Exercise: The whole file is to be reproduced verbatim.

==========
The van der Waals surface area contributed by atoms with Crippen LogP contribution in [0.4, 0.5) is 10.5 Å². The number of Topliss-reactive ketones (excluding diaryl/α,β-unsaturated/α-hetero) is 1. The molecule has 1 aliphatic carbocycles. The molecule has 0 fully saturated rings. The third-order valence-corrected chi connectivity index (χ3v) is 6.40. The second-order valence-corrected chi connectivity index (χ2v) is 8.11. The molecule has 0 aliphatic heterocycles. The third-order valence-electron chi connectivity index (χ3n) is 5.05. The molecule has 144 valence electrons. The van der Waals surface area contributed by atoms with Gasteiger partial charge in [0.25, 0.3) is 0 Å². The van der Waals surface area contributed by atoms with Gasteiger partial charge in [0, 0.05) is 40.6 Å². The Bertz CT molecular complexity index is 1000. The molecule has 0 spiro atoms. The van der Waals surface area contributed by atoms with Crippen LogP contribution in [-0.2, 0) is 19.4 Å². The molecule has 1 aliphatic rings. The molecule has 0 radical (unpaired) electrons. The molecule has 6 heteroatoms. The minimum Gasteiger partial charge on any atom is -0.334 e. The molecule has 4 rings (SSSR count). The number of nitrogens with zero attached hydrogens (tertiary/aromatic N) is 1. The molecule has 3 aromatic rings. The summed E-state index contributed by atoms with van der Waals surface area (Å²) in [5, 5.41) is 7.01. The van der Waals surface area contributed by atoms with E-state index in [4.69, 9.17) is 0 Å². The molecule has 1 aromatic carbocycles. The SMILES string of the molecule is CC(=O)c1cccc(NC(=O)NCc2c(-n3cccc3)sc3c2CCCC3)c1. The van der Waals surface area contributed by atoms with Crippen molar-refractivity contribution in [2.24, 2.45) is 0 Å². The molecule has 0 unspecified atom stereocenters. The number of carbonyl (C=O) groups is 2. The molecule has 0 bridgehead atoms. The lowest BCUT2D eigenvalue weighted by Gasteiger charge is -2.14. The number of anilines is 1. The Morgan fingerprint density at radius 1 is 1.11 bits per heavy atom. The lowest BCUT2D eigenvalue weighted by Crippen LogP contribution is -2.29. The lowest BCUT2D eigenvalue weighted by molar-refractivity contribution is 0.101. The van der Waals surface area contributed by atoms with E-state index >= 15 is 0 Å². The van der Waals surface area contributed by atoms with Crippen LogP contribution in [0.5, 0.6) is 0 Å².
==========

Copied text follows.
The van der Waals surface area contributed by atoms with Crippen LogP contribution in [0.4, 0.5) is 10.5 Å². The number of Topliss-reactive ketones (excluding diaryl/α,β-unsaturated/α-hetero) is 1. The molecule has 1 aliphatic carbocycles. The molecule has 0 fully saturated rings. The third-order valence-corrected chi connectivity index (χ3v) is 6.40. The second-order valence-corrected chi connectivity index (χ2v) is 8.11. The molecule has 0 aliphatic heterocycles. The third-order valence-electron chi connectivity index (χ3n) is 5.05. The molecule has 144 valence electrons. The van der Waals surface area contributed by atoms with Gasteiger partial charge in [0.25, 0.3) is 0 Å². The van der Waals surface area contributed by atoms with Gasteiger partial charge in [0, 0.05) is 40.6 Å². The Bertz CT molecular complexity index is 1000. The molecule has 0 spiro atoms. The van der Waals surface area contributed by atoms with Crippen LogP contribution in [-0.2, 0) is 19.4 Å². The molecule has 1 aliphatic rings. The molecule has 0 radical (unpaired) electrons. The molecule has 6 heteroatoms. The minimum Gasteiger partial charge on any atom is -0.334 e. The molecule has 4 rings (SSSR count). The number of nitrogens with zero attached hydrogens (tertiary/aromatic N) is 1. The molecule has 3 aromatic rings. The summed E-state index contributed by atoms with van der Waals surface area (Å²) in [5, 5.41) is 7.01. The van der Waals surface area contributed by atoms with E-state index in [4.69, 9.17) is 0 Å². The molecule has 1 aromatic carbocycles. The SMILES string of the molecule is CC(=O)c1cccc(NC(=O)NCc2c(-n3cccc3)sc3c2CCCC3)c1. The van der Waals surface area contributed by atoms with Crippen molar-refractivity contribution in [2.24, 2.45) is 0 Å². The molecule has 0 unspecified atom stereocenters. The number of carbonyl (C=O) groups is 2. The molecule has 0 bridgehead atoms. The lowest BCUT2D eigenvalue weighted by Gasteiger charge is -2.14. The number of anilines is 1. The Morgan fingerprint density at radius 1 is 1.11 bits per heavy atom. The lowest BCUT2D eigenvalue weighted by Crippen LogP contribution is -2.29. The lowest BCUT2D eigenvalue weighted by molar-refractivity contribution is 0.101. The van der Waals surface area contributed by atoms with E-state index >= 15 is 0 Å². The van der Waals surface area contributed by atoms with Crippen LogP contribution in [0.5, 0.6) is 0 Å².